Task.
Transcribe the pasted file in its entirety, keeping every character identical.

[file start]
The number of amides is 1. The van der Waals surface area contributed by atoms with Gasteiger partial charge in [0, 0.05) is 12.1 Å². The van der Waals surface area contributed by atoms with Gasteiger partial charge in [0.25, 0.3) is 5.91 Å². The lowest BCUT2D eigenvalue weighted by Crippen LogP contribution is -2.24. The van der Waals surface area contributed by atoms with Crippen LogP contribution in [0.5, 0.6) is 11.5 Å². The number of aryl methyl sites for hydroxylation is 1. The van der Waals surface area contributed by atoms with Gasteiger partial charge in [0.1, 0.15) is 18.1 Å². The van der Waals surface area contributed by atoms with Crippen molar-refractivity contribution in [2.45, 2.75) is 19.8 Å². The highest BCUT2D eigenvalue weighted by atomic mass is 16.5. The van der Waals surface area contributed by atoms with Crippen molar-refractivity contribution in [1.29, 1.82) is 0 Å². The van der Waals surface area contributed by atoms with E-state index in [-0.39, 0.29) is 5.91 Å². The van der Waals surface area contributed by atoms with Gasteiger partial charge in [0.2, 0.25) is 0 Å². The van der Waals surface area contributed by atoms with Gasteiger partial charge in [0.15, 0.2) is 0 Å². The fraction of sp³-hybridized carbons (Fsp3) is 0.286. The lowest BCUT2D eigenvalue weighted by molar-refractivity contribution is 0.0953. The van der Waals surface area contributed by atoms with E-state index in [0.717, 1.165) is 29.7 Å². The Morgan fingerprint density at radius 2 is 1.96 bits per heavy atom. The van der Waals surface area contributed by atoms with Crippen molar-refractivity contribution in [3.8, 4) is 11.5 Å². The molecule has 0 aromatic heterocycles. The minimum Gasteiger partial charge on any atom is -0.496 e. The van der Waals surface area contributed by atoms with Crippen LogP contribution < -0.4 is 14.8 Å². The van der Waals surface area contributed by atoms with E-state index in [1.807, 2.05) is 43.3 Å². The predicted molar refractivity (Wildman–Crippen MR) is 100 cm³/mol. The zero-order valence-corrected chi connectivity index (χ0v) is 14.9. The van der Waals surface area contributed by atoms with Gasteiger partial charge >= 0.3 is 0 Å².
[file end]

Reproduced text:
The number of amides is 1. The van der Waals surface area contributed by atoms with Gasteiger partial charge in [0, 0.05) is 12.1 Å². The van der Waals surface area contributed by atoms with Gasteiger partial charge in [0.25, 0.3) is 5.91 Å². The lowest BCUT2D eigenvalue weighted by Crippen LogP contribution is -2.24. The van der Waals surface area contributed by atoms with Crippen LogP contribution in [0.5, 0.6) is 11.5 Å². The number of aryl methyl sites for hydroxylation is 1. The van der Waals surface area contributed by atoms with Gasteiger partial charge in [0.1, 0.15) is 18.1 Å². The van der Waals surface area contributed by atoms with Crippen molar-refractivity contribution in [2.45, 2.75) is 19.8 Å². The highest BCUT2D eigenvalue weighted by atomic mass is 16.5. The van der Waals surface area contributed by atoms with Crippen molar-refractivity contribution in [1.29, 1.82) is 0 Å². The van der Waals surface area contributed by atoms with E-state index in [-0.39, 0.29) is 5.91 Å². The van der Waals surface area contributed by atoms with Gasteiger partial charge in [0.2, 0.25) is 0 Å². The van der Waals surface area contributed by atoms with Gasteiger partial charge in [0.15, 0.2) is 0 Å². The fraction of sp³-hybridized carbons (Fsp3) is 0.286. The lowest BCUT2D eigenvalue weighted by molar-refractivity contribution is 0.0953. The van der Waals surface area contributed by atoms with E-state index in [0.717, 1.165) is 29.7 Å². The Morgan fingerprint density at radius 2 is 1.96 bits per heavy atom. The van der Waals surface area contributed by atoms with Crippen molar-refractivity contribution in [3.8, 4) is 11.5 Å². The molecule has 0 aromatic heterocycles. The minimum Gasteiger partial charge on any atom is -0.496 e. The van der Waals surface area contributed by atoms with Crippen LogP contribution < -0.4 is 14.8 Å². The van der Waals surface area contributed by atoms with E-state index in [1.807, 2.05) is 43.3 Å². The predicted molar refractivity (Wildman–Crippen MR) is 100 cm³/mol. The zero-order valence-corrected chi connectivity index (χ0v) is 14.9. The van der Waals surface area contributed by atoms with Gasteiger partial charge >= 0.3 is 0 Å².